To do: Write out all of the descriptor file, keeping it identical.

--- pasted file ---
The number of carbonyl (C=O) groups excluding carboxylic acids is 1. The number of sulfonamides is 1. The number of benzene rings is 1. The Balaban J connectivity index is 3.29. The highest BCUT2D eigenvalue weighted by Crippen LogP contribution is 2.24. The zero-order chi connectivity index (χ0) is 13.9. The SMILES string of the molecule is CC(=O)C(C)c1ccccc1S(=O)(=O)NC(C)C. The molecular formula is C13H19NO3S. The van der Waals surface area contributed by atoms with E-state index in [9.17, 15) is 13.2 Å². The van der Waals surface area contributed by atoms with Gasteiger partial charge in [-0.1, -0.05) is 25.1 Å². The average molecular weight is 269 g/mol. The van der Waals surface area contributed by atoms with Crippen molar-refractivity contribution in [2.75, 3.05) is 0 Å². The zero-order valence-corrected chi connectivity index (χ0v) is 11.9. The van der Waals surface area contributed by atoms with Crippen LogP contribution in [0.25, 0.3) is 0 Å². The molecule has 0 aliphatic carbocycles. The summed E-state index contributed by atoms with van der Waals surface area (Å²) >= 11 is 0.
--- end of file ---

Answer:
The number of carbonyl (C=O) groups excluding carboxylic acids is 1. The number of sulfonamides is 1. The number of benzene rings is 1. The Balaban J connectivity index is 3.29. The highest BCUT2D eigenvalue weighted by Crippen LogP contribution is 2.24. The zero-order chi connectivity index (χ0) is 13.9. The SMILES string of the molecule is CC(=O)C(C)c1ccccc1S(=O)(=O)NC(C)C. The molecular formula is C13H19NO3S. The van der Waals surface area contributed by atoms with E-state index in [9.17, 15) is 13.2 Å². The van der Waals surface area contributed by atoms with Gasteiger partial charge in [-0.1, -0.05) is 25.1 Å². The average molecular weight is 269 g/mol. The van der Waals surface area contributed by atoms with Crippen molar-refractivity contribution in [2.75, 3.05) is 0 Å². The zero-order valence-corrected chi connectivity index (χ0v) is 11.9. The van der Waals surface area contributed by atoms with Crippen LogP contribution in [0.25, 0.3) is 0 Å². The molecule has 0 aliphatic carbocycles. The summed E-state index contributed by atoms with van der Waals surface area (Å²) >= 11 is 0.